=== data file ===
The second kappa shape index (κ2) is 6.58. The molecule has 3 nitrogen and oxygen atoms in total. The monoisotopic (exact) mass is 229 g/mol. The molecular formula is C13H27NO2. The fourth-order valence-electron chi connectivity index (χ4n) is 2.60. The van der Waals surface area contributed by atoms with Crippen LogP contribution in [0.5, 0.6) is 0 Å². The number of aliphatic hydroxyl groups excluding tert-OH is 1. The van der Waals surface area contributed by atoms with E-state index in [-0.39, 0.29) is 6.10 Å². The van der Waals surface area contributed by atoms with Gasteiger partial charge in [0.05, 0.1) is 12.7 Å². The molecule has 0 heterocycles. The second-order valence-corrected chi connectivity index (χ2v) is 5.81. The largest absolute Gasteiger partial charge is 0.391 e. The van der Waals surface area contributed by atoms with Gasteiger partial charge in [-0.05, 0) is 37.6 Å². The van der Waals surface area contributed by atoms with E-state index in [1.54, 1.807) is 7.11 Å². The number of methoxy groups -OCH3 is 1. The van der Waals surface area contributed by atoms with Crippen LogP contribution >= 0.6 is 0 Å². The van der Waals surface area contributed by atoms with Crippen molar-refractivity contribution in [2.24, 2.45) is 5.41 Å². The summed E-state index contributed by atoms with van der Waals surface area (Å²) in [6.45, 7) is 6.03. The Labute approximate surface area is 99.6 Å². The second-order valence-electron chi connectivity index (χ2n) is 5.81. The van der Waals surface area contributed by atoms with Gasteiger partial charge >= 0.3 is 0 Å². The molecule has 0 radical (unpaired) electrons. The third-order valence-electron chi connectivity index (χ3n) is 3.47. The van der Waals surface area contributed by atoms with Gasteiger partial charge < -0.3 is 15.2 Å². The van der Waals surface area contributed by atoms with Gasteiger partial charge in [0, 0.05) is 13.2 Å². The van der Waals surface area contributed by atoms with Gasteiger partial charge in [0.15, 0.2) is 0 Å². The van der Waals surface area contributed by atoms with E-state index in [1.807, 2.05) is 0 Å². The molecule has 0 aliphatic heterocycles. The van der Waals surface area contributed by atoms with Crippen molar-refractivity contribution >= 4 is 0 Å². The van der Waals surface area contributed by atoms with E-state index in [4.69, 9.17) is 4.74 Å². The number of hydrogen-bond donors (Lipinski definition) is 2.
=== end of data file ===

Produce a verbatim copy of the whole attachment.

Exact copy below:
The second kappa shape index (κ2) is 6.58. The molecule has 3 nitrogen and oxygen atoms in total. The monoisotopic (exact) mass is 229 g/mol. The molecular formula is C13H27NO2. The fourth-order valence-electron chi connectivity index (χ4n) is 2.60. The van der Waals surface area contributed by atoms with Crippen LogP contribution in [0.5, 0.6) is 0 Å². The number of aliphatic hydroxyl groups excluding tert-OH is 1. The van der Waals surface area contributed by atoms with E-state index in [-0.39, 0.29) is 6.10 Å². The van der Waals surface area contributed by atoms with Gasteiger partial charge in [0.05, 0.1) is 12.7 Å². The molecule has 0 heterocycles. The second-order valence-corrected chi connectivity index (χ2v) is 5.81. The largest absolute Gasteiger partial charge is 0.391 e. The van der Waals surface area contributed by atoms with Gasteiger partial charge in [-0.05, 0) is 37.6 Å². The van der Waals surface area contributed by atoms with E-state index in [1.54, 1.807) is 7.11 Å². The number of methoxy groups -OCH3 is 1. The van der Waals surface area contributed by atoms with Crippen LogP contribution >= 0.6 is 0 Å². The van der Waals surface area contributed by atoms with Crippen molar-refractivity contribution in [2.24, 2.45) is 5.41 Å². The summed E-state index contributed by atoms with van der Waals surface area (Å²) in [6.45, 7) is 6.03. The Labute approximate surface area is 99.6 Å². The second-order valence-electron chi connectivity index (χ2n) is 5.81. The van der Waals surface area contributed by atoms with Gasteiger partial charge >= 0.3 is 0 Å². The molecule has 0 radical (unpaired) electrons. The third-order valence-electron chi connectivity index (χ3n) is 3.47. The van der Waals surface area contributed by atoms with Gasteiger partial charge < -0.3 is 15.2 Å². The van der Waals surface area contributed by atoms with Gasteiger partial charge in [0, 0.05) is 13.2 Å². The van der Waals surface area contributed by atoms with Gasteiger partial charge in [0.15, 0.2) is 0 Å². The van der Waals surface area contributed by atoms with E-state index in [1.807, 2.05) is 0 Å². The molecule has 0 aliphatic heterocycles. The van der Waals surface area contributed by atoms with Crippen molar-refractivity contribution >= 4 is 0 Å². The van der Waals surface area contributed by atoms with E-state index in [4.69, 9.17) is 4.74 Å². The number of hydrogen-bond donors (Lipinski definition) is 2.